The secret ninja skill you need to be a successful entrepreneur

Grit (noun): Courage and resolve. Strength of character.

The journey of starting a business – tech-related or otherwise – is a marathon, not a sprint. It takes Perseverance. Stamina. Resolve. Strength of Character. Determination. And most certainly, Courage.

Grit is one of the most overlooked aspects of entrepreneurship. Can you hang on long enough to make it? Can you make the tough calls along the way? Can you withstand the negativity that will come your way? Can you weather the constant storm of uncertainty and doubt?

Starting a business is not a glamor show. It may seem that from the outside, but its a constant struggle to stay alive. And in the beginning, its far from glamorous.

Early in my entrepreneurship days with my first company, Spunlogic, I had to max out many personal credit cards in order to keep the business afloat. We’re talking upwards of $100,000 in credit card debt. That will cause some sleepless nights, though admittedly it helps to be 23 and fairly unaware of things like “consequences” ;)

The point is, there will almost certainly be very tough times on the road to entrepreneurial success. I’ve expounded on entrepreneurship skills such as the ability to execute, what people look for in great leaders, and the many mistakes I made along the way. But without grit, without that unwavering determination to succeed and deal with anything that comes your way, everything else is just window dressing.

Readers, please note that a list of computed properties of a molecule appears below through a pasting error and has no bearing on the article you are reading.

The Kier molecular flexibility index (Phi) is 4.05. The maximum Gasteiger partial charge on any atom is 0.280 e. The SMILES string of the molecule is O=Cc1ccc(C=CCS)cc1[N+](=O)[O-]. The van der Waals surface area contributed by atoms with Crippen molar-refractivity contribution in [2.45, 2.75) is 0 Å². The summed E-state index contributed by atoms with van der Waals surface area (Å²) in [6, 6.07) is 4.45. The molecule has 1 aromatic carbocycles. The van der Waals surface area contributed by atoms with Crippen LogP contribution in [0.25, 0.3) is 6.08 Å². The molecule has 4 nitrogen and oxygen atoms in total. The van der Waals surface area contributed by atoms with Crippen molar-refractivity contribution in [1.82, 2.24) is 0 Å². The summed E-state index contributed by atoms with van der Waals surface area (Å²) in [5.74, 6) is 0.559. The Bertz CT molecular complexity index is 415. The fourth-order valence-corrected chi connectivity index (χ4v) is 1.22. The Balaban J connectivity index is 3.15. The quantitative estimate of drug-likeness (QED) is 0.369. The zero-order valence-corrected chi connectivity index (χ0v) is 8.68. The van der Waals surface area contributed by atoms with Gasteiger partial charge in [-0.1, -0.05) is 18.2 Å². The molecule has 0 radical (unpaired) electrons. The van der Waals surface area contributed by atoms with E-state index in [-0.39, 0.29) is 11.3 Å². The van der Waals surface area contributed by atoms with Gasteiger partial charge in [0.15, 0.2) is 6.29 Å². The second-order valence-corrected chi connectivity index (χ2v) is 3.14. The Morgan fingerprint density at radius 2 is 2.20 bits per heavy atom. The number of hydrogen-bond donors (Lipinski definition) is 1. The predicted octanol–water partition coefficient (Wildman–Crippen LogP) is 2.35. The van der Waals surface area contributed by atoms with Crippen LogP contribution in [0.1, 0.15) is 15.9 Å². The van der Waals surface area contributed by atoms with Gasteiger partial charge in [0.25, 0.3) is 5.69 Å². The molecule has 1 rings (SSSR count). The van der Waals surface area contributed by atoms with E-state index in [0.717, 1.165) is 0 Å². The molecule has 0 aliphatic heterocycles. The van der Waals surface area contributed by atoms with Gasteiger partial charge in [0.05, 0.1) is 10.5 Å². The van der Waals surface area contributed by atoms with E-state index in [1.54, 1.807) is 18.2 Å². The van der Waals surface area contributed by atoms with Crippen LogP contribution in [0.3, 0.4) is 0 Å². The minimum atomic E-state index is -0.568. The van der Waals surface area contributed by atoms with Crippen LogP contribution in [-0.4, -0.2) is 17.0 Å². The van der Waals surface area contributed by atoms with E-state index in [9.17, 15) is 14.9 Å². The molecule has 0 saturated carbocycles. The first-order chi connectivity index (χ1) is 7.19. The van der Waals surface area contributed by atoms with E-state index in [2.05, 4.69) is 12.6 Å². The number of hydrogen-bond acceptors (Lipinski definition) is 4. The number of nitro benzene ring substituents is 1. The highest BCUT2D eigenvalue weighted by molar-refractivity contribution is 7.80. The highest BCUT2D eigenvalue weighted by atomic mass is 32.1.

I could make the argument that the most important characteristic the leader of a startup needs to have is grit. That would be my advice to my friends who have recently started businesses – Donovan with Sandbox and Joe with AgencySparks. Stick with it boys. You have all the right skills and attributes to build successful businesses. How long you’re willing to ride it out and hang in there during the tough times will be the biggest determining factor in your success. Likewise, it will be the biggest indicator of whether or not I can make Dragon Army a success. So I’m in it with you!


I ordered all three of us one of these shirts. Let’s do this.


  1. Adam Harrell on March 27, 2014 at 9:16 am

    Yes. The difference between an amateur and a pro is that the pro pushes through the difficult times even when they don’t feel like it. When it’s time to harvest. You work the fields.

  2. Jeff Hilimire on March 27, 2014 at 11:59 am


  3. Joe Koufman on March 28, 2014 at 9:44 am

    We have an opportunity to create magic for our clients. The client does not want or need to know how the sausage is made, they care that the end product is quality. Make some magic happen today!

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